The cabinet announcement was preceded by the Central Bank of Egypt’s (CBE) decision to raise interest rates by two per cent on 1 February. The overnight deposit rate, the overnight lending rate, and the main operation rate were raised to 21.25 per cent, 22.25 per cent, and 21.75 per cent respectively.

“Geopolitical uncertainty and ongoing maritime trade disruptions continue to raise domestic and global inflationary pressures,” read a CBE press statement.

Capital Economics viewed the move as a precursor to completing the IMF deal. “While inflation has been well above target for some time, the CBE has held off from hiking interest rates since August,” it said in a research note.

An expert who asked to remain anonymous agreed, noting that reductions in spending and the tightening of monetary policy are austerity measures the IMF invariably prescribes for countries facing high budget deficits and escalating inflation.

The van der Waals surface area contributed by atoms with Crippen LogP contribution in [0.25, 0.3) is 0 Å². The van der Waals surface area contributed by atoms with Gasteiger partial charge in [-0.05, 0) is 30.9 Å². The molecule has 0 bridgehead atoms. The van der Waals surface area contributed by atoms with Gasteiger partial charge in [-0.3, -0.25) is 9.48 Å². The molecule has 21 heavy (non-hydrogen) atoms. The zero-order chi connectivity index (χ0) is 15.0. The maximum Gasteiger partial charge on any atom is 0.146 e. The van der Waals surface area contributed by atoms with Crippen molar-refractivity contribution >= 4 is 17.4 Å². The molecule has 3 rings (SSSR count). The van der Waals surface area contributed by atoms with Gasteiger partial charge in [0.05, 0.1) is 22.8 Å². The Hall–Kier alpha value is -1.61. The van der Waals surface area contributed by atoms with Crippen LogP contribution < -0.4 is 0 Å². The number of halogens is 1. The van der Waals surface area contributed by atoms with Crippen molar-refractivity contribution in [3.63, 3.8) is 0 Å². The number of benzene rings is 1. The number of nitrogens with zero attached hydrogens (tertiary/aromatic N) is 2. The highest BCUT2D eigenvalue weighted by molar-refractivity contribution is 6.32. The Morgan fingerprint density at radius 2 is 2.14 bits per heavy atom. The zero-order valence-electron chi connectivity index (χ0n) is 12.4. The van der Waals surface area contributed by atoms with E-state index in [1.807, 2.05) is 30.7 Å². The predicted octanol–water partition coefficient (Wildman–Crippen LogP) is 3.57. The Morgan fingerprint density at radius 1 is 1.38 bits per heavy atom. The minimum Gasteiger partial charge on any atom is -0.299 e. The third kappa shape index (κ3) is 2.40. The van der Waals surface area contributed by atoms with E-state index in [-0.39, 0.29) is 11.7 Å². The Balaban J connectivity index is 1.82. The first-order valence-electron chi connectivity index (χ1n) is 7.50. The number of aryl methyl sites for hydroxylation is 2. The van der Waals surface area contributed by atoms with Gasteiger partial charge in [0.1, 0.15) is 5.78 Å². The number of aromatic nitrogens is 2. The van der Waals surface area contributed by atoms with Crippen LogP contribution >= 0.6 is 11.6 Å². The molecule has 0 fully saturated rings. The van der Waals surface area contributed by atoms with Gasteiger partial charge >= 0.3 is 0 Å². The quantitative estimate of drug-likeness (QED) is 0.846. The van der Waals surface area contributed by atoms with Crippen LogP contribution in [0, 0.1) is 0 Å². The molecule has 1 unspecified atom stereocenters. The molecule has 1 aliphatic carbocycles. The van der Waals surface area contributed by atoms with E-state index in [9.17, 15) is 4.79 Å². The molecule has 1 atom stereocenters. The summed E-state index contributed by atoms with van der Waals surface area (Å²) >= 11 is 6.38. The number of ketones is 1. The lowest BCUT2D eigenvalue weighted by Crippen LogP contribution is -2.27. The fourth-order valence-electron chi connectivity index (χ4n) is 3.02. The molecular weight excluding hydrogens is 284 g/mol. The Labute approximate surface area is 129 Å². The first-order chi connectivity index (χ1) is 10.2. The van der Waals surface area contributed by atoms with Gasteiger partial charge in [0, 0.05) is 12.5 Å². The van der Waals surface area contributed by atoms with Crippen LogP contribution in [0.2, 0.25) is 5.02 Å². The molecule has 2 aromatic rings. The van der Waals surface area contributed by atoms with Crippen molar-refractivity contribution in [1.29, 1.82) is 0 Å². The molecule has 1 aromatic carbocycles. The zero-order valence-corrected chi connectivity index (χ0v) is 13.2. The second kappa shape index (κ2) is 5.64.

While January’s inflation rate has yet to be published, price increases have long dominated TV talk shows and family gatherings. “Crazy prices” is the most trending hashtag on social media platforms.

“The price of everything jumps daily,” complained Maha, a house help working in 6 October city. “Cooking oil, meat, milk, and even bread is becoming unaffordable,” she says.

Fear of future price hikes following a devaluation pushes people to act irrationally and buy more than they need, says Seddiek, a problem that is then compounded by traders, acting out of greed or the need to preserve their capital, increasing prices randomly.

Although inflation fell to 33.7 per cent in December, down from 38 per cent in September, it is expected to take an upward trend on the back of increases in electricity prices and services such as trains and subway train tickets and increased consumer spending ahead of the holy month of Ramadan, Dina Samir El-Wakkad, Dina Samir ElWakkad, a Master's researcher in international Economics, told Al-Ahram Weekly.